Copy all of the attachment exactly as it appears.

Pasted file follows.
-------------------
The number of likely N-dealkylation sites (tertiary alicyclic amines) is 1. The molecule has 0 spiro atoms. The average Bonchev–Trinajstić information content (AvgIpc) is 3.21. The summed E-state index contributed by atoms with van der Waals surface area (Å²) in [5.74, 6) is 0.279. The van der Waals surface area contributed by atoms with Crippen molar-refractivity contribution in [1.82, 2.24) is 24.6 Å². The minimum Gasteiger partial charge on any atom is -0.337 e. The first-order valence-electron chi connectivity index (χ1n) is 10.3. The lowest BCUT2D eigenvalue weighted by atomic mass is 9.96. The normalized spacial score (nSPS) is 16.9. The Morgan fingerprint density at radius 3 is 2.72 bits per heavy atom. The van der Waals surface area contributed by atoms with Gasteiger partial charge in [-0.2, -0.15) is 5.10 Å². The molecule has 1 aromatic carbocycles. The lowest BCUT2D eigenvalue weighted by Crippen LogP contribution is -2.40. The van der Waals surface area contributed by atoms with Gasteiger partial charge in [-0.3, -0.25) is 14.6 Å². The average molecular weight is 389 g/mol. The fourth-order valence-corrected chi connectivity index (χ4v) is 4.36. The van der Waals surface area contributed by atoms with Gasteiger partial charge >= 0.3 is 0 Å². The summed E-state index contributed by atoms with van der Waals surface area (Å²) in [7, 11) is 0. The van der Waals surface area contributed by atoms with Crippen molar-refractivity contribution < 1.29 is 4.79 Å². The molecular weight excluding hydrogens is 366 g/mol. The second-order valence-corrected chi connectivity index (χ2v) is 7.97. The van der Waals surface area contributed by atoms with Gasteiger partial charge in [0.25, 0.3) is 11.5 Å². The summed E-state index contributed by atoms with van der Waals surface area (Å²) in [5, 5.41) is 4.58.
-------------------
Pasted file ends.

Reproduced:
The number of likely N-dealkylation sites (tertiary alicyclic amines) is 1. The molecule has 0 spiro atoms. The average Bonchev–Trinajstić information content (AvgIpc) is 3.21. The summed E-state index contributed by atoms with van der Waals surface area (Å²) in [5.74, 6) is 0.279. The van der Waals surface area contributed by atoms with Crippen molar-refractivity contribution in [1.82, 2.24) is 24.6 Å². The minimum Gasteiger partial charge on any atom is -0.337 e. The first-order valence-electron chi connectivity index (χ1n) is 10.3. The lowest BCUT2D eigenvalue weighted by atomic mass is 9.96. The normalized spacial score (nSPS) is 16.9. The Morgan fingerprint density at radius 3 is 2.72 bits per heavy atom. The van der Waals surface area contributed by atoms with Gasteiger partial charge in [-0.2, -0.15) is 5.10 Å². The molecule has 1 aromatic carbocycles. The lowest BCUT2D eigenvalue weighted by Crippen LogP contribution is -2.40. The van der Waals surface area contributed by atoms with Gasteiger partial charge in [-0.3, -0.25) is 14.6 Å². The average molecular weight is 389 g/mol. The fourth-order valence-corrected chi connectivity index (χ4v) is 4.36. The van der Waals surface area contributed by atoms with Gasteiger partial charge >= 0.3 is 0 Å². The summed E-state index contributed by atoms with van der Waals surface area (Å²) in [7, 11) is 0. The van der Waals surface area contributed by atoms with Crippen molar-refractivity contribution < 1.29 is 4.79 Å². The molecular weight excluding hydrogens is 366 g/mol. The second-order valence-corrected chi connectivity index (χ2v) is 7.97. The van der Waals surface area contributed by atoms with Gasteiger partial charge in [0.25, 0.3) is 11.5 Å². The summed E-state index contributed by atoms with van der Waals surface area (Å²) in [5, 5.41) is 4.58.